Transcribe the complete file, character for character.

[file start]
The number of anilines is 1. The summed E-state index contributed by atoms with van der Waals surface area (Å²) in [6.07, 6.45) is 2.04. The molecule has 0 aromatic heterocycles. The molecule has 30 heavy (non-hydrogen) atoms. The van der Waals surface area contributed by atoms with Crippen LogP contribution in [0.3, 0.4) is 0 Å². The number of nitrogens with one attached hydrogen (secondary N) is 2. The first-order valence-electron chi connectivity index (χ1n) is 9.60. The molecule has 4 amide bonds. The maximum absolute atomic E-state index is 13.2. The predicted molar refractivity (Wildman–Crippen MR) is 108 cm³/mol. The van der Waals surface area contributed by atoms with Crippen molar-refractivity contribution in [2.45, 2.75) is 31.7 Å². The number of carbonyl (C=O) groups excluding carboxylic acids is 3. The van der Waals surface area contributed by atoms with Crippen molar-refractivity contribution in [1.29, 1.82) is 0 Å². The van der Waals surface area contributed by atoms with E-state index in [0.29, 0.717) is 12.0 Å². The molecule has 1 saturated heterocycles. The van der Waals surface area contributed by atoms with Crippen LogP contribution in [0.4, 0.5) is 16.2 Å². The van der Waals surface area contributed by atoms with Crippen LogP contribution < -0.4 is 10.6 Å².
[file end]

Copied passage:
The number of anilines is 1. The summed E-state index contributed by atoms with van der Waals surface area (Å²) in [6.07, 6.45) is 2.04. The molecule has 0 aromatic heterocycles. The molecule has 30 heavy (non-hydrogen) atoms. The van der Waals surface area contributed by atoms with Crippen LogP contribution in [0.3, 0.4) is 0 Å². The number of nitrogens with one attached hydrogen (secondary N) is 2. The first-order valence-electron chi connectivity index (χ1n) is 9.60. The molecule has 4 amide bonds. The maximum absolute atomic E-state index is 13.2. The predicted molar refractivity (Wildman–Crippen MR) is 108 cm³/mol. The van der Waals surface area contributed by atoms with Crippen molar-refractivity contribution in [2.45, 2.75) is 31.7 Å². The number of carbonyl (C=O) groups excluding carboxylic acids is 3. The van der Waals surface area contributed by atoms with Crippen molar-refractivity contribution in [1.29, 1.82) is 0 Å². The van der Waals surface area contributed by atoms with E-state index in [0.29, 0.717) is 12.0 Å². The molecule has 1 saturated heterocycles. The van der Waals surface area contributed by atoms with Crippen LogP contribution in [0.4, 0.5) is 16.2 Å². The van der Waals surface area contributed by atoms with Crippen LogP contribution < -0.4 is 10.6 Å².